Katie loves leading in class and hates to be at the bottom. We made some changes – no visiting friends on weeknights and no make-up. Make-up was the tough one… I really thought she was going to burn holes in me with her eyeballs. Within the week, though, her grades started to come back. She’s not burning holes in me anymore, and even laughed at me the other day in the car.
It’s a tough high wire act, but I’m doing my best to accentuate the positive, not the negative. I’m trying to steer them in the direction of the beautiful sea, not always reminding them of the storm behind them.
As my kids grow comfortable with who they are, I grow more fond of who they are becoming. They amaze me every day. I have incredible kids… but I don’t have any misconceptions of who ‘I think they should be’ or ‘how they should act’. That’s for them to figure out. If they’re happy with themselves, their direction in life, and with me… then I’m happy for them. The best way I can teach them is by showing them how I am acting. Buddha said, “Whomever sees me sees my teaching.” I couldn’t agree more.
Stage 4: Joy
I remember a comment a while back from good ‘virtual friend’, William who asked, “Why do Christians always have to identify themselves?”. I never answered the question because I had to think a lot about it. He was right. Many Christians announce who they are with a ‘holier than thou’ attitude. William has every right to challenge folks on this. If you put yourself on a pedestal, be prepared to answer why you’re there!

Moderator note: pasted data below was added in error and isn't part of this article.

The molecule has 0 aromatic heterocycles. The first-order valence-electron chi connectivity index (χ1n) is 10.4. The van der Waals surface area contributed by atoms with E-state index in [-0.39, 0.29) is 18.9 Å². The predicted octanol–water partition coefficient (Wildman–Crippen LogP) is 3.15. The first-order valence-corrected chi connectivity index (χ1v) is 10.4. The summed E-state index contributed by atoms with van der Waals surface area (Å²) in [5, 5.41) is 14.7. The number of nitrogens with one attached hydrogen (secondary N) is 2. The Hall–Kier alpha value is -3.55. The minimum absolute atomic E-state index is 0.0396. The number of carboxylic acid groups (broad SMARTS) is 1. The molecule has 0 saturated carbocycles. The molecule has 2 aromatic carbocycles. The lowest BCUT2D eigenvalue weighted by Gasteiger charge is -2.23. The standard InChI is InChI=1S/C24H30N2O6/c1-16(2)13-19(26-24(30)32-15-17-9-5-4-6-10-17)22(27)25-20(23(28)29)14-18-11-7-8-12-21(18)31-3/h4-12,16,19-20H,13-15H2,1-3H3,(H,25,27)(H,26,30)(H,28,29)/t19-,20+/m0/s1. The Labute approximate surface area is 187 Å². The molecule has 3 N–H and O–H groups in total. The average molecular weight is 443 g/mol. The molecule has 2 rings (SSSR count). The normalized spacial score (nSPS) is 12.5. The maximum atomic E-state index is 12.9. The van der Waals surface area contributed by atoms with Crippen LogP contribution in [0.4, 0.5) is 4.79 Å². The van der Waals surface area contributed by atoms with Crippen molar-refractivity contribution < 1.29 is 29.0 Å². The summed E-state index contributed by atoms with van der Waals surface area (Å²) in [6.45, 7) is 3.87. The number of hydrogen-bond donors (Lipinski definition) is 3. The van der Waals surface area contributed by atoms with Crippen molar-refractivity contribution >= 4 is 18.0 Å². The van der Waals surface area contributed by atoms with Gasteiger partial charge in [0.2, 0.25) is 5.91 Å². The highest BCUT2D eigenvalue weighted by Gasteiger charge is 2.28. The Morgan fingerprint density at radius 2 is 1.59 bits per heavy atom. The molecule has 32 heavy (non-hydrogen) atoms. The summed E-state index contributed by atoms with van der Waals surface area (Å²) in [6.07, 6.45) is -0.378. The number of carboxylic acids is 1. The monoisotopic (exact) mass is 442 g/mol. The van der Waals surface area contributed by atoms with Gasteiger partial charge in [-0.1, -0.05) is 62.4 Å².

I want people to know I’m Christian – not because it’s who I am but because it’s who I hope to be one day. I need help with my life. I want to be a kind person. I want my friends to recognize me as one who cared, put a smile on their face, or inspired them to do something different with their lives. As I sit at work working with a stubborn vendor or a bug that I’m troubleshooting in circles, it’s easy for me to forget the big picture and utter a few words. It’s easy for me to get angry at the people at the company that are giving me a hard time.
My (limited) view of the teachings I believe in tell me that those people at that other company are probably working hard, have challenges they’re trying to overcome, and they deserve my patience and respect. If I tell you I’m a Christian, it opens me up for criticism when I’m being a hypocrite. I am often a hypocrite (too often) so feel free to let me know that I’m not being a good Christian, even if you don’t have the same beliefs as me.
If I can figure stage 4 out, I’ll leave this world a very, very happy person. I know that I’ll experience true joy… I’ve seen that kind of joy in other people and I want it for myself. My faith tells me that this is something that God wants me to have. I know that it’s something that is there for the taking, but it’s difficult to spurn bad habits and change our heart. I’ll keep working on it, though.
I hope this wasn’t too gushy a post for you. I needed to vent a little about my family issues and writing transparently helps me a lot. Perhaps it will help you, too!